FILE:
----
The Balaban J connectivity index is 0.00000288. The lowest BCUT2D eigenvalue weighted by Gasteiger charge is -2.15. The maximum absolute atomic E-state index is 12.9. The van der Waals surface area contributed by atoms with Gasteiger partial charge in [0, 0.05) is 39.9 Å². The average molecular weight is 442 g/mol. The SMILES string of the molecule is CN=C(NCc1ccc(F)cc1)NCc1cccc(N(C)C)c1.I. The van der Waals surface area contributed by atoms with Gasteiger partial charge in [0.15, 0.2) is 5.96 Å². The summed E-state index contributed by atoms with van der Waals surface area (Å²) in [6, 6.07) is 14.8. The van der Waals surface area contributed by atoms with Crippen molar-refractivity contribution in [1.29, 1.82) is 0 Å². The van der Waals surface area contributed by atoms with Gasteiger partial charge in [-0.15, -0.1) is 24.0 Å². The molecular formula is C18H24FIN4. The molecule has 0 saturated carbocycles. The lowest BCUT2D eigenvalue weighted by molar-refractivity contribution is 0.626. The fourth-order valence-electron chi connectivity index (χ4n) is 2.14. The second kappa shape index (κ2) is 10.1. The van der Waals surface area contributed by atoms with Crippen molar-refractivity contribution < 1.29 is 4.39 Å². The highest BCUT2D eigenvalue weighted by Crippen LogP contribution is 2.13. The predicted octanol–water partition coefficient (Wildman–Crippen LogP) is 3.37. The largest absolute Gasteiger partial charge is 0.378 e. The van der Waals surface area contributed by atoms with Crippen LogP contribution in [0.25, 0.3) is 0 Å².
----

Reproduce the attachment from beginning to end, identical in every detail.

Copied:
The Balaban J connectivity index is 0.00000288. The lowest BCUT2D eigenvalue weighted by Gasteiger charge is -2.15. The maximum absolute atomic E-state index is 12.9. The van der Waals surface area contributed by atoms with Gasteiger partial charge in [0, 0.05) is 39.9 Å². The average molecular weight is 442 g/mol. The SMILES string of the molecule is CN=C(NCc1ccc(F)cc1)NCc1cccc(N(C)C)c1.I. The van der Waals surface area contributed by atoms with Gasteiger partial charge in [0.15, 0.2) is 5.96 Å². The summed E-state index contributed by atoms with van der Waals surface area (Å²) in [6, 6.07) is 14.8. The van der Waals surface area contributed by atoms with Crippen molar-refractivity contribution in [1.29, 1.82) is 0 Å². The van der Waals surface area contributed by atoms with Gasteiger partial charge in [-0.15, -0.1) is 24.0 Å². The molecular formula is C18H24FIN4. The molecule has 0 saturated carbocycles. The lowest BCUT2D eigenvalue weighted by molar-refractivity contribution is 0.626. The fourth-order valence-electron chi connectivity index (χ4n) is 2.14. The second kappa shape index (κ2) is 10.1. The van der Waals surface area contributed by atoms with Crippen molar-refractivity contribution < 1.29 is 4.39 Å². The highest BCUT2D eigenvalue weighted by Crippen LogP contribution is 2.13. The predicted octanol–water partition coefficient (Wildman–Crippen LogP) is 3.37. The largest absolute Gasteiger partial charge is 0.378 e. The van der Waals surface area contributed by atoms with Crippen LogP contribution in [0.25, 0.3) is 0 Å².